Background and Objectives: Psychiatric disorders constitute frequent causes of emergency department (ED) admissions and these rates are increasing. However, referring to ED a whole range of conditions that could or should be dealt with elsewhere is imposing itself as a problematic situation. We aimed: (1) to provide a descriptive picture of the socio-demographic and diagnostic characteristics of the visits among adults at the psychiatric ED; (2) to estimate the clinical pertinence of these visits. Materials and Methods: Retrospective analysis of diagnostic/socio-demographic characteristics and clinical trajectories of patients admitted for a psychiatric condition at the adult psychiatric ED of the University Hospital of Geneva (HUG), Switzerland, during a 6-week timespan. Results: In our sample (n
= 763 total admissions for psychiatric conditions; n
= 702 for inclusion of patients having received a medical evaluation), depression/anxiety, suicidal behavior (SB), psychotic episode, and substance use disorder (SUD), in descending order, were the most common diagnoses for referral. Patients belonged to younger age groups (≤65 years), had a familial status other than married/in couple, and did not present an unfavorable socio-demographic profile. Concerning the pertinence for a psychiatric ED, primary diagnosis of depression/anxiety is the only variable significantly associated with different grade of degree. By the examination of the patients’ trajectory from admission to discharge, the clinical pertinence for a psychiatric ED admission existed for cases assigned to the Echelle Suisse du Tri (EST®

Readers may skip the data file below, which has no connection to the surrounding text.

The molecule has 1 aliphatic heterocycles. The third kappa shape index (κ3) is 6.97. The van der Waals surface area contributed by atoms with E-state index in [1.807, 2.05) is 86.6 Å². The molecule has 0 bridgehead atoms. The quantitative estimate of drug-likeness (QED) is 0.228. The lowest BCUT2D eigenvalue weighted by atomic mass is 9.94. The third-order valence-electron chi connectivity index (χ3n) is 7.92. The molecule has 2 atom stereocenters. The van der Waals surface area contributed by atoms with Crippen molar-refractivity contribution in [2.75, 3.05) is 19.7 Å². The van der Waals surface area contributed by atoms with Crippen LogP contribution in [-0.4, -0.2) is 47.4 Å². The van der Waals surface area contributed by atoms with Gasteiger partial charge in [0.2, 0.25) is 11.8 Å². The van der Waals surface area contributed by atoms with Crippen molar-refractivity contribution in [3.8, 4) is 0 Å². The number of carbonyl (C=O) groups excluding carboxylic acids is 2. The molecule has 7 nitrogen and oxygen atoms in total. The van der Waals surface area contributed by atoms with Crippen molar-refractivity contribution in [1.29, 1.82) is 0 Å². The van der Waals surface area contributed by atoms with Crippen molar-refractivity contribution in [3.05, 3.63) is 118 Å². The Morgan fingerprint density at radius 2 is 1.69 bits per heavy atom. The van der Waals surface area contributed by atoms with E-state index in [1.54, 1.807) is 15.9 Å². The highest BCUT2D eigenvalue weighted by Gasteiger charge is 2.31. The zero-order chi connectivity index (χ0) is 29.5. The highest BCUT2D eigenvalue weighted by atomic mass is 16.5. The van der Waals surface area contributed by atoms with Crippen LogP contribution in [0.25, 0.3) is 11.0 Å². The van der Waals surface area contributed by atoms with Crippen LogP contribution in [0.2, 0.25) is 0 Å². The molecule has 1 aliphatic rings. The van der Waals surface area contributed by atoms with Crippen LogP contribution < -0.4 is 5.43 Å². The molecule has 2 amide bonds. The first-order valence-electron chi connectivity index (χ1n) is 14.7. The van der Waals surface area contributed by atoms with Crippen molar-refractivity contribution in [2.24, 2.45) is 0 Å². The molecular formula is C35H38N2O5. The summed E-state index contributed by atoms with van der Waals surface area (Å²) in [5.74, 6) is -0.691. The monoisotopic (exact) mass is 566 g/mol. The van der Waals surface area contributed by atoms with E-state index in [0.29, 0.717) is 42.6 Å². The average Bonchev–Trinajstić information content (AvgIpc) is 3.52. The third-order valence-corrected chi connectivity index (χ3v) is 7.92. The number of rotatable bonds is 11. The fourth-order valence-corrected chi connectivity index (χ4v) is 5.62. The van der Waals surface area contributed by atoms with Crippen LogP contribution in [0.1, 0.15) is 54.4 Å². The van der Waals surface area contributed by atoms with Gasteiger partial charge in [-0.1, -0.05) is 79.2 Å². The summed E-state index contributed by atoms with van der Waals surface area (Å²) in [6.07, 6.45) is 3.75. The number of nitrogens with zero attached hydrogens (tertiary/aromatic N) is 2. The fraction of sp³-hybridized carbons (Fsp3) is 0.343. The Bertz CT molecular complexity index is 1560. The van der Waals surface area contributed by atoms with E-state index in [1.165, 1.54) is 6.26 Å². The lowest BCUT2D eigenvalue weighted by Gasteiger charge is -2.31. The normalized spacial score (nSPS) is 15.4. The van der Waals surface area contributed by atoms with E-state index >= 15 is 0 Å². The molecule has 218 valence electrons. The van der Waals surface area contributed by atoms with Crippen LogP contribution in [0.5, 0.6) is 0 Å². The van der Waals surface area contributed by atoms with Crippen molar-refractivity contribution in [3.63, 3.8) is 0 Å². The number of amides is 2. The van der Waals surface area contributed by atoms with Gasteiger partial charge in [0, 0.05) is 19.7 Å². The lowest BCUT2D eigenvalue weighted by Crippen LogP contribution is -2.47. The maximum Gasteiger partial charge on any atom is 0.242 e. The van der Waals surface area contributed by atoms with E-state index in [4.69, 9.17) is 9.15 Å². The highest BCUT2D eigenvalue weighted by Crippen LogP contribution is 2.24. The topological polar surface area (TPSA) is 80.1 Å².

) scale degree 1 (corresponding to most urgent and severe conditions), particularly for diagnoses of depression/anxiety associated with SB, SB as primary or comorbid diagnosis, and psychotic and manic/hypomanic episode. However, diagnoses of depression/anxiety without urgent and severe features (degrees 2, 3, 4) constituted the most frequent mode of presentation. Conclusions: Ambulatory and community-integrated settings could be more appropriate for the majority of patients admitted to adult psychiatric EDs. Moreover, the implementation of telepsychiatry strategies represents a very promising opportunity to offer these patients care continuity, reduce costs and filter the demand for psychiatric ED.
This is an open access article distributed under the Creative Commons Attribution License
which permits unrestricted use, distribution, and reproduction in any medium, provided the original work is properly cited